Being GST registered is compulsory when supplies made in New Zealand have exceeded, or are likely to exceed NZ$60,000 in any 12 month period. All GST registered entities are required to file regular returns on GST collected by them and to account to the IRD for such GST.
With the exception of certain exempt companies, all companies are required to comply with the Financial Reporting Act 1993. Companies are required to produce “financial statements” which include a balance sheet, profit and loss statement and a statement of cashflows as at the end of each financial year. The financial statements must give a “true and fair view” of:
The Financial Reporting Act 1993 distinguishes between “exempt companies” and “reporting entities”. Exempt companies are those which are not overseas persons and which do not have assets of more than $NZ450,000, or turnover which exceeds $NZ1,000,000 and do not form a group of companies. These companies are required to comply with the accounting standards prescribed from time to time by the Minister of Justice. A “reporting entity” includes all other companies. Reporting entities must prepare their financial statements in accordance with generally accepted accounting practice.
The Companies Act 1993 and the Financial Reporting Act 1993 also require that companies with overseas shareholdings carrying 25% or more voting power must be audited and their accounts filed in the Companies Office. Financial statements must be completed within five months of the end of each financial year.
The New Zealand Society of Chartered Accountants controls the profession in New Zealand, and is a member of the International Accounting Standards Committee. Generally, international standards are incorporated within New Zealand and most accounts are prepared using historic costs, recognising income on an accruals basis.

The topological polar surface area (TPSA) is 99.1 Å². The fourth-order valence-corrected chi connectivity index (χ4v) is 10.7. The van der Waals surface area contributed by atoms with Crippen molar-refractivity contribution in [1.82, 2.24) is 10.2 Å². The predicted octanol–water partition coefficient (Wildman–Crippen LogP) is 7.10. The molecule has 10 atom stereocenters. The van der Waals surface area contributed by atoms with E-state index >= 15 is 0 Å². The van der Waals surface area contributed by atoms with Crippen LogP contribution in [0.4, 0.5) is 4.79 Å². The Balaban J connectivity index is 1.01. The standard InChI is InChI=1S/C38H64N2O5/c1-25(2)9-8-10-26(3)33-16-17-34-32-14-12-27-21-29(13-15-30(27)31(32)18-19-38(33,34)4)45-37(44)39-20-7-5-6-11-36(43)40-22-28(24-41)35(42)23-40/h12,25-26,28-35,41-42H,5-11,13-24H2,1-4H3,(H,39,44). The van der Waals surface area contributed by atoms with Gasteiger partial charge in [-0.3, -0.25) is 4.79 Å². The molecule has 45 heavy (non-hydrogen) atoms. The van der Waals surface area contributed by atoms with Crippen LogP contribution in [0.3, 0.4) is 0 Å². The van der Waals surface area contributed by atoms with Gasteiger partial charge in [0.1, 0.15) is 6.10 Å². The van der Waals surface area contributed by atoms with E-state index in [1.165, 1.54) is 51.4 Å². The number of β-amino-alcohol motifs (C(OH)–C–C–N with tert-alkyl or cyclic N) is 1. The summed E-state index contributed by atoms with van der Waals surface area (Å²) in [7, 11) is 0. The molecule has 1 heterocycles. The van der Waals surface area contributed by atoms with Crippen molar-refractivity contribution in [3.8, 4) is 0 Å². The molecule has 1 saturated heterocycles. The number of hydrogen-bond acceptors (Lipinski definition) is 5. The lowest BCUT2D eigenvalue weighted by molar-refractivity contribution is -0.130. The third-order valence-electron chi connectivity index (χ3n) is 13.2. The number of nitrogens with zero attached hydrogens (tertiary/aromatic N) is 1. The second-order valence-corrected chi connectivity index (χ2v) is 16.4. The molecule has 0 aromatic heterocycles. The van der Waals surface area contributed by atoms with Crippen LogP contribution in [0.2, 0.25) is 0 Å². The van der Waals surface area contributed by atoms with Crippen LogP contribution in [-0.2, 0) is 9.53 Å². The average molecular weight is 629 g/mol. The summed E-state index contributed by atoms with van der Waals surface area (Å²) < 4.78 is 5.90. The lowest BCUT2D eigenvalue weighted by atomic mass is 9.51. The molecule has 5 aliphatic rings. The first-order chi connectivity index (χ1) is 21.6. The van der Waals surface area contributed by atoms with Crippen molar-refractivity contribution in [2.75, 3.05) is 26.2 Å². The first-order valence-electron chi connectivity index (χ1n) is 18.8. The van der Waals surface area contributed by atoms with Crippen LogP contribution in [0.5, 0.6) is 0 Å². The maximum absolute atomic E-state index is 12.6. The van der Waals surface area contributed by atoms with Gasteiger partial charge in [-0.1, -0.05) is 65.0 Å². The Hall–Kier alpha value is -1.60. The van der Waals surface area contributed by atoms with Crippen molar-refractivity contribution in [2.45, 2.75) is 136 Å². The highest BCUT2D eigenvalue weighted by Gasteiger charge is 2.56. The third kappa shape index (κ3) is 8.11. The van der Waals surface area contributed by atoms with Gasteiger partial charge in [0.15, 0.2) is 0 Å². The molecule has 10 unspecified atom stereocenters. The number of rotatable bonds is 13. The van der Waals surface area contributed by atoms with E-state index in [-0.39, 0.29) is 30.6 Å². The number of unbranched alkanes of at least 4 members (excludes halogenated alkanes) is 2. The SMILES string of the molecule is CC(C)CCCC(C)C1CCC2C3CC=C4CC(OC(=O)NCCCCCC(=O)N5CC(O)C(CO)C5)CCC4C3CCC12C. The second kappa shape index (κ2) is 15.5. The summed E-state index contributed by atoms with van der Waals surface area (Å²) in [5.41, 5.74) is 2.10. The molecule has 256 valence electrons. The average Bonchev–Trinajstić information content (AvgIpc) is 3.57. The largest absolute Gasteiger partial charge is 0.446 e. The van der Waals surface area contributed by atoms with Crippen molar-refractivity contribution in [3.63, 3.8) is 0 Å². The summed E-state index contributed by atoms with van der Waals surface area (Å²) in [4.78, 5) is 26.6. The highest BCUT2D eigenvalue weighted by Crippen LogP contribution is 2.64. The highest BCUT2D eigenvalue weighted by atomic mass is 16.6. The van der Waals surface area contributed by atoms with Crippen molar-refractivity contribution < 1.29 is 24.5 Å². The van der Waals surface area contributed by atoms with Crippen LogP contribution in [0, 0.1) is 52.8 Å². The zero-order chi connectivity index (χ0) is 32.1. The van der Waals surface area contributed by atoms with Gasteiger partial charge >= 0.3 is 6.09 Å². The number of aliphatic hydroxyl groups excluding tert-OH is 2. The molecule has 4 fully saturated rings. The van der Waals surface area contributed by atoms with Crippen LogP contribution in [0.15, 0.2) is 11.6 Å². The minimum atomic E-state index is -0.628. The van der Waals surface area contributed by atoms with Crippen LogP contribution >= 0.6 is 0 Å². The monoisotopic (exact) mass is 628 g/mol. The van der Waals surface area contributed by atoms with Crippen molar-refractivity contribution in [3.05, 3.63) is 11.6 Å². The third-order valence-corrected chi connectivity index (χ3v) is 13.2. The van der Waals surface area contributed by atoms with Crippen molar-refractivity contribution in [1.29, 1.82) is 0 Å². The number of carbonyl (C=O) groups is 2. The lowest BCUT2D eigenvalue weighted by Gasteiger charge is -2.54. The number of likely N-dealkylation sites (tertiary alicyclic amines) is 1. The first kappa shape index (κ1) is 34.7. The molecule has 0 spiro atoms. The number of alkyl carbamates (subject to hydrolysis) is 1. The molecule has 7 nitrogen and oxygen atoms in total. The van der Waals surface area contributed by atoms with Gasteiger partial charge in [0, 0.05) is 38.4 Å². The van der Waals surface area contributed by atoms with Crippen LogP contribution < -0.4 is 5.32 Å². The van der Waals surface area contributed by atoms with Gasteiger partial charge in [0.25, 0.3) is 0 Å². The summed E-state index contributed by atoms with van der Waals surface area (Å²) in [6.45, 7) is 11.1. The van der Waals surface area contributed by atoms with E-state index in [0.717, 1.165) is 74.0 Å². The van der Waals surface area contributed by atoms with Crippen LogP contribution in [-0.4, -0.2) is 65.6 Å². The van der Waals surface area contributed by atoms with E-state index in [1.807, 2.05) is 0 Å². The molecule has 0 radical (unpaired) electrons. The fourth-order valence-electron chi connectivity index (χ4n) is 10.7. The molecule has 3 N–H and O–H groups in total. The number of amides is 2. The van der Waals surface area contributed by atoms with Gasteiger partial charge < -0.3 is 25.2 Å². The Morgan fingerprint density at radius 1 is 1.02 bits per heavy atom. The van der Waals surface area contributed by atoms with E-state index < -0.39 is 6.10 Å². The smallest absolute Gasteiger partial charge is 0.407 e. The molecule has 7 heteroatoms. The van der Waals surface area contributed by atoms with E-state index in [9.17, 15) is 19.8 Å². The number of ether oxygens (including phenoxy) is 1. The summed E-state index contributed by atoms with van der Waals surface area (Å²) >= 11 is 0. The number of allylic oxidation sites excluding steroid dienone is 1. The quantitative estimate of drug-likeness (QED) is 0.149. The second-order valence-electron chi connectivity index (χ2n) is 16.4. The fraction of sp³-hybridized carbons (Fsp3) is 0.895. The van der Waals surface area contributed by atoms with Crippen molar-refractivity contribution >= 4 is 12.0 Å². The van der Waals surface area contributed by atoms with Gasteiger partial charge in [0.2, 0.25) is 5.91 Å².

Companies are required to retain most of their business records, i.e. books of account recording receipts, payments, income or expenditure and vouchers, bank statements, invoices, receipts and all other financial accounts relating to the business for a period of seven years after the end of the income year to which they relate. These records must be in the English language so as to enable the Commissioner of Inland Revenue in New Zealand to readily ascertain the assessable income derived by the taxpayer and allowable deductions.
All taxpayers, individuals and companies are required to furnish a return of income on the prescribed date for the income year ending on the preceding 31 March. If the Commissioner of Inland Revenue consents, a taxpayer may adopt an income year which ends on the date of the annual balance date of the taxpayer’s accounts. In addition, companies are required to report certain payments made to residents and non-residents at the time the company return is furnished.
2007 Legislation introduced a number of changes to the rules relating to financial arrangements and ensures that tax payers that adopt International Financial Reporting Standards (“IFRS”) can continue to use tax rules that rely on accounting practice. For other tax payers the existing tax spreading methodologies continue to apply but without the option of using the Financial Reporting methods.
Set out below are details of some of the most significant legislation affecting businesses in New Zealand.
Accident Compensation Act 2001
This Act is a continuation of the “no fault” compensation scheme for accidental injuries, whether in the workplace or at home.